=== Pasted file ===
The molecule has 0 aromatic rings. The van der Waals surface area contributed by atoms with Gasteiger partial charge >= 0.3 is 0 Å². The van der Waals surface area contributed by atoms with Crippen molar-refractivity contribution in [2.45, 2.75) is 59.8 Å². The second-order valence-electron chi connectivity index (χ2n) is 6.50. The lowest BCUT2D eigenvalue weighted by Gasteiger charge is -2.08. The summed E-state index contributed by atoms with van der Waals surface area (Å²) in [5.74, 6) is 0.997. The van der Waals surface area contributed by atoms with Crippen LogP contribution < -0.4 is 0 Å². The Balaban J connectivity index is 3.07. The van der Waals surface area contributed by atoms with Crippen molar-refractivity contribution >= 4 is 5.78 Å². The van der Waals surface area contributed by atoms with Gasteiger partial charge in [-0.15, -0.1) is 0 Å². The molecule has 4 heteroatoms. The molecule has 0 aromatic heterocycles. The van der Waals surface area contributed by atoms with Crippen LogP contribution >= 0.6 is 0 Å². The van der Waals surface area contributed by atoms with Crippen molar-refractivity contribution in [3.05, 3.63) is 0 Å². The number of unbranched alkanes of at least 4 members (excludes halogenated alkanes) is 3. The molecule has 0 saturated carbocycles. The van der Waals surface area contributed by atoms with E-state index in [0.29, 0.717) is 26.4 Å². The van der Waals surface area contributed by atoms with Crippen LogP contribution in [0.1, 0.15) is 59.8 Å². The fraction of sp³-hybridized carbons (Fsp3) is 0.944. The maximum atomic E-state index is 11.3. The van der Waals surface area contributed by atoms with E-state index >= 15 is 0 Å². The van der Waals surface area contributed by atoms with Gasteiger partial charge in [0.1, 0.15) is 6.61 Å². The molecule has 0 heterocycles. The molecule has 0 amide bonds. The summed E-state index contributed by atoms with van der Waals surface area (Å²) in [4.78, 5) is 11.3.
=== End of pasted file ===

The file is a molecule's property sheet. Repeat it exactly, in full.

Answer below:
The molecule has 0 aromatic rings. The van der Waals surface area contributed by atoms with Gasteiger partial charge >= 0.3 is 0 Å². The van der Waals surface area contributed by atoms with Crippen molar-refractivity contribution in [2.45, 2.75) is 59.8 Å². The second-order valence-electron chi connectivity index (χ2n) is 6.50. The lowest BCUT2D eigenvalue weighted by Gasteiger charge is -2.08. The summed E-state index contributed by atoms with van der Waals surface area (Å²) in [5.74, 6) is 0.997. The van der Waals surface area contributed by atoms with Crippen LogP contribution < -0.4 is 0 Å². The Balaban J connectivity index is 3.07. The van der Waals surface area contributed by atoms with Crippen molar-refractivity contribution >= 4 is 5.78 Å². The van der Waals surface area contributed by atoms with Gasteiger partial charge in [-0.15, -0.1) is 0 Å². The molecule has 4 heteroatoms. The molecule has 0 aromatic heterocycles. The van der Waals surface area contributed by atoms with Crippen LogP contribution >= 0.6 is 0 Å². The van der Waals surface area contributed by atoms with Crippen molar-refractivity contribution in [3.05, 3.63) is 0 Å². The number of unbranched alkanes of at least 4 members (excludes halogenated alkanes) is 3. The molecule has 0 saturated carbocycles. The van der Waals surface area contributed by atoms with E-state index in [0.29, 0.717) is 26.4 Å². The van der Waals surface area contributed by atoms with Crippen LogP contribution in [0.1, 0.15) is 59.8 Å². The fraction of sp³-hybridized carbons (Fsp3) is 0.944. The maximum atomic E-state index is 11.3. The van der Waals surface area contributed by atoms with E-state index >= 15 is 0 Å². The van der Waals surface area contributed by atoms with Gasteiger partial charge in [0.1, 0.15) is 6.61 Å². The molecule has 0 heterocycles. The molecule has 0 amide bonds. The summed E-state index contributed by atoms with van der Waals surface area (Å²) in [4.78, 5) is 11.3.